A wildlife biologist/forester whose interests ranged from game species including white-tailed deer, mule deer, wild turkeys, and elk to the intricacies of ecosystem management, Jack Ward Thomas worked 10 years for the Texas Parks and Wildlife Department before joining the U.S. Forest Service's Research Division. He was stationed in West Virginia, Massachusetts, and Oregon over a 27-year career in research.

In 1991 he became embroiled in controversial political issues in the Pacific Northwest -- in conserving old growth ecosystems and spotted owl habitat -- which led to the "spotted owl wars" and related controversies. President Bill Clinton appointed Thomas to lead the development of what became known as the Northwest Forest Plan -- which focused on old-growth ecosystems with emphasis on northern spotted owls and other old-growth forest species. He was appointed the thirteenth Chief of the U.S. Forest Service in December of 1993 despite opposition from some environmental groups, the timber industry, and many of the old-guard agency personnel.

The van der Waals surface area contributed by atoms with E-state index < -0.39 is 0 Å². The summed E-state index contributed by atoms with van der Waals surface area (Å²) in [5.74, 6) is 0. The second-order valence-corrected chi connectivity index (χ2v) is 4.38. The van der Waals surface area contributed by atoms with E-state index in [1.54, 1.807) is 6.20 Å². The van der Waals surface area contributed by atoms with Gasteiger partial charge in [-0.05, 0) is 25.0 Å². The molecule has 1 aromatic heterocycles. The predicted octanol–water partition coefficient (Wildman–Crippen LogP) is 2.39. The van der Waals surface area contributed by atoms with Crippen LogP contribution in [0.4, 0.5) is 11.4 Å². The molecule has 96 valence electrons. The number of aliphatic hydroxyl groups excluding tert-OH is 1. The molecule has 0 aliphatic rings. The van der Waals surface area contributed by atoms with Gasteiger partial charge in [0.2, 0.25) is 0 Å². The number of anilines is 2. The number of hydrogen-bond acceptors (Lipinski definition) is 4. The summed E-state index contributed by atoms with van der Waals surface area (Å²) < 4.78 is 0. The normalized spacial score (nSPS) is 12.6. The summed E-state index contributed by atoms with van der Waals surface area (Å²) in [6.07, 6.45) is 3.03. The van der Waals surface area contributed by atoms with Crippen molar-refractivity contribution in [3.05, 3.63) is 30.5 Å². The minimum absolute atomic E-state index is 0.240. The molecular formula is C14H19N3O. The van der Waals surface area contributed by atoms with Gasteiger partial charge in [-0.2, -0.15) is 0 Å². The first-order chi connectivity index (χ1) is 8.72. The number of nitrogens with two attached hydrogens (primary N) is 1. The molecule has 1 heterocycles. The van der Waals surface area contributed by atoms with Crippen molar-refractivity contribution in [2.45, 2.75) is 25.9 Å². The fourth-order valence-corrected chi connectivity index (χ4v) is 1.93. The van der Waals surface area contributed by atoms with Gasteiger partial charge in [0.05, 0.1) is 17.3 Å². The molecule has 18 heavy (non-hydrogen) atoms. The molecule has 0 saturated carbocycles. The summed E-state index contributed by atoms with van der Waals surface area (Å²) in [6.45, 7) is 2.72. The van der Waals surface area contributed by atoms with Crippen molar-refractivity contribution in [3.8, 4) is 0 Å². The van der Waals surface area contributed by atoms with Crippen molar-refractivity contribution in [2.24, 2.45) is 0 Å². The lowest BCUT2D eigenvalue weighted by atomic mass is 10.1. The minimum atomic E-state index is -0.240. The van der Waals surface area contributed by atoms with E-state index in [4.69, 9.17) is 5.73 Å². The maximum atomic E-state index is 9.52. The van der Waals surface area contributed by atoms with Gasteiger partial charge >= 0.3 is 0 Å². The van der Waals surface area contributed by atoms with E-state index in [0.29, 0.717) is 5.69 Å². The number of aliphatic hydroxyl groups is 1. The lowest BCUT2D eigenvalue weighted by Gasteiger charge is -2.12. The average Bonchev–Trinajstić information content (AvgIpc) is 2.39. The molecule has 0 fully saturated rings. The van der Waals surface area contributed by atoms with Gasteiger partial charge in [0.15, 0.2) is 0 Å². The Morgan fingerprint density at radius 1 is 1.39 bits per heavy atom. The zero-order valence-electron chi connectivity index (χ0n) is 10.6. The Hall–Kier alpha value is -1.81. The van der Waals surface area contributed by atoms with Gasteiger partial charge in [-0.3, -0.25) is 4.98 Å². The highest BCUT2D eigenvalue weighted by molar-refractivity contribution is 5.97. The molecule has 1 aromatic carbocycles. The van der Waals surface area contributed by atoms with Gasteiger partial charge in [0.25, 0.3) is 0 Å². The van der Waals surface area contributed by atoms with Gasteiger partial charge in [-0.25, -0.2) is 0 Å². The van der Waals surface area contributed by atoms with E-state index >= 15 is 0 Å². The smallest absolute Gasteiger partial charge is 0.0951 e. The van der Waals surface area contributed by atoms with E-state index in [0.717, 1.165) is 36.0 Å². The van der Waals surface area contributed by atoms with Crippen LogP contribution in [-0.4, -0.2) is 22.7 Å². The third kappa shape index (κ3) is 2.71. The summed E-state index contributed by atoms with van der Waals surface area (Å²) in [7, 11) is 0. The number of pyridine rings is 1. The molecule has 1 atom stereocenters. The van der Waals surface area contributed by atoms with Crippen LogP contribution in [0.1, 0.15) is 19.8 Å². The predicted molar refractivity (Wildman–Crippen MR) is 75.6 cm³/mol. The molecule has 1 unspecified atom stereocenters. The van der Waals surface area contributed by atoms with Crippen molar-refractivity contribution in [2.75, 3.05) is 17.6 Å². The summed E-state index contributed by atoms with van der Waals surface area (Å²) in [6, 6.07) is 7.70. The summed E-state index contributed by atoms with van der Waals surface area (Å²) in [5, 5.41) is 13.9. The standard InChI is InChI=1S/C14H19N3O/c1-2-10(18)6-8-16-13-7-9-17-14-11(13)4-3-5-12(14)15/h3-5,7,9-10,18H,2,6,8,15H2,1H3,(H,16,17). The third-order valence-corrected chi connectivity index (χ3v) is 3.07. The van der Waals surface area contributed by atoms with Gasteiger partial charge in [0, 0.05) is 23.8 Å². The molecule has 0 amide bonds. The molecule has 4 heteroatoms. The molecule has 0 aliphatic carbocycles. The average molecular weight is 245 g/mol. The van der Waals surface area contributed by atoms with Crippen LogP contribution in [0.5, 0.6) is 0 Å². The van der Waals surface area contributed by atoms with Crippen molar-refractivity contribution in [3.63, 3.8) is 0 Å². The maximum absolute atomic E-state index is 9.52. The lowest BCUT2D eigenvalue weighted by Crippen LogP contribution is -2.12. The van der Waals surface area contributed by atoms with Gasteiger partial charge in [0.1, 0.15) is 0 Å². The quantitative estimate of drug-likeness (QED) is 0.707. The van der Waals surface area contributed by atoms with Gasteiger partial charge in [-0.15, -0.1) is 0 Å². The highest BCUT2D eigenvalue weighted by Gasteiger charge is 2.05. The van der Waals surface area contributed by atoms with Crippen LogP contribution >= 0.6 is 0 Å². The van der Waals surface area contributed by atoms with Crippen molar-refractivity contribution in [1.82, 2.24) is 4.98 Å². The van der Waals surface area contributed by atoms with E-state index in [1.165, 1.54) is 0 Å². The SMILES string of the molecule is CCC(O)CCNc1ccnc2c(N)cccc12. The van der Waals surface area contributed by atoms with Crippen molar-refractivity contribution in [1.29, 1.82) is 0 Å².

In 1994, after the deaths of 34 firefighters during a horrific fire season, Thomas instituted changes in wildland fire safety. "I gave the order and I meant it," he said. "Safety first, on every fire, every time." Years passed without firefighter fatalities on wildfires, and many firefighters still remember the visits that the Forest Service Chief made to fire camps that year.

When Thomas retired from the Forest Service in December 1996 after 30 years of service, he accepted a position at the University of Montana as professor of wildlife conservation, a chair endowed by the Boone and Crockett Club, one of the nation's oldest conservation organizations. He taught graduate students in natural resources policy, joking that he found "pontification much easier than responsibility." After 10 years of teaching, he retired from that position in late 2005. He remains active today in conservation issues - writing, giving presentations, and consulting.

A book of selected entries from the journals that he kept during his years as chief, published in 2004, details his respect for agency employees -- but his assessments of political appointees and certain members of Congress in that book are pointed. His leadership and legacy are remembered by thousands of agency employees; he told them to "tell the truth and obey the law." Jack Ward Thomas meant that, and he "walked the talk" himself.

Over his five-decade professional career, he taught and mentored hundreds of students and employees. "We don't just manage land," he wrote. "We're supposed to be leaders. Conservation leaders. Leaders in protecting and improving the land."